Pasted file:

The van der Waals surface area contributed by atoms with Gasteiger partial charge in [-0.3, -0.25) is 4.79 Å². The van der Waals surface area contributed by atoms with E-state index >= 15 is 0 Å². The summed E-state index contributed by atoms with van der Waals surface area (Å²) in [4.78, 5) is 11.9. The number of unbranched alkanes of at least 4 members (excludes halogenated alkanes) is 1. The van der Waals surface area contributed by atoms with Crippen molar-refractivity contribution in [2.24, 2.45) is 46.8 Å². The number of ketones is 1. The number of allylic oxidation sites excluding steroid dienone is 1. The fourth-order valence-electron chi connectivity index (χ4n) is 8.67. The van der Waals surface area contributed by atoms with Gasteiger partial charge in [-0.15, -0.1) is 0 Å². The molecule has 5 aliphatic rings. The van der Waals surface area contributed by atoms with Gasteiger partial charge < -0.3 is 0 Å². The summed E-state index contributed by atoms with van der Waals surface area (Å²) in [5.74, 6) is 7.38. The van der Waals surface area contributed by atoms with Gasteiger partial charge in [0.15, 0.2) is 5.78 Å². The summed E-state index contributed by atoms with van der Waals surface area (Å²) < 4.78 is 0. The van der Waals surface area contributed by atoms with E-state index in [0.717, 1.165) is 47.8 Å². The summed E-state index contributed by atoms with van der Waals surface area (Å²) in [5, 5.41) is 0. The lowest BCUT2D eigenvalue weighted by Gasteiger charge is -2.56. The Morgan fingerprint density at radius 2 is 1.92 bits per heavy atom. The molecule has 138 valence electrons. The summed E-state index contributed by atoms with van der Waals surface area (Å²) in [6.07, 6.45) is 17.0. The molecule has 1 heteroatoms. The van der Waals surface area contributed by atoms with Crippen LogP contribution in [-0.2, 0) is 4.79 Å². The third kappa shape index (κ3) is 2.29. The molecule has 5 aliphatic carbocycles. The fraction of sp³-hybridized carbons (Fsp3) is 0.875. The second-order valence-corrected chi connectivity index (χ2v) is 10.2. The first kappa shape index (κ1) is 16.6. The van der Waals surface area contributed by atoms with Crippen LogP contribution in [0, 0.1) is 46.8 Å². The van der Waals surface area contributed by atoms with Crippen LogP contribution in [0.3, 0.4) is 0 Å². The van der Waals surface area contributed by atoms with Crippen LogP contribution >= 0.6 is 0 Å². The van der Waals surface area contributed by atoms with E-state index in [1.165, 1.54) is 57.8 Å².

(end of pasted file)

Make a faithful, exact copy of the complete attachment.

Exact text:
The van der Waals surface area contributed by atoms with Gasteiger partial charge in [-0.3, -0.25) is 4.79 Å². The van der Waals surface area contributed by atoms with E-state index >= 15 is 0 Å². The summed E-state index contributed by atoms with van der Waals surface area (Å²) in [4.78, 5) is 11.9. The number of unbranched alkanes of at least 4 members (excludes halogenated alkanes) is 1. The van der Waals surface area contributed by atoms with Crippen molar-refractivity contribution in [2.24, 2.45) is 46.8 Å². The number of ketones is 1. The number of allylic oxidation sites excluding steroid dienone is 1. The fourth-order valence-electron chi connectivity index (χ4n) is 8.67. The van der Waals surface area contributed by atoms with Gasteiger partial charge in [-0.15, -0.1) is 0 Å². The molecule has 5 aliphatic rings. The van der Waals surface area contributed by atoms with Gasteiger partial charge < -0.3 is 0 Å². The summed E-state index contributed by atoms with van der Waals surface area (Å²) in [5.74, 6) is 7.38. The van der Waals surface area contributed by atoms with Gasteiger partial charge in [0.15, 0.2) is 5.78 Å². The summed E-state index contributed by atoms with van der Waals surface area (Å²) < 4.78 is 0. The van der Waals surface area contributed by atoms with E-state index in [0.717, 1.165) is 47.8 Å². The summed E-state index contributed by atoms with van der Waals surface area (Å²) in [5, 5.41) is 0. The lowest BCUT2D eigenvalue weighted by Gasteiger charge is -2.56. The Morgan fingerprint density at radius 2 is 1.92 bits per heavy atom. The molecule has 138 valence electrons. The summed E-state index contributed by atoms with van der Waals surface area (Å²) in [6.07, 6.45) is 17.0. The molecule has 1 heteroatoms. The van der Waals surface area contributed by atoms with Crippen LogP contribution in [-0.2, 0) is 4.79 Å². The third kappa shape index (κ3) is 2.29. The molecule has 5 aliphatic carbocycles. The fraction of sp³-hybridized carbons (Fsp3) is 0.875. The second-order valence-corrected chi connectivity index (χ2v) is 10.2. The first kappa shape index (κ1) is 16.6. The van der Waals surface area contributed by atoms with Crippen LogP contribution in [0, 0.1) is 46.8 Å². The van der Waals surface area contributed by atoms with Crippen LogP contribution in [0.3, 0.4) is 0 Å². The van der Waals surface area contributed by atoms with Crippen LogP contribution >= 0.6 is 0 Å². The van der Waals surface area contributed by atoms with E-state index in [1.165, 1.54) is 57.8 Å².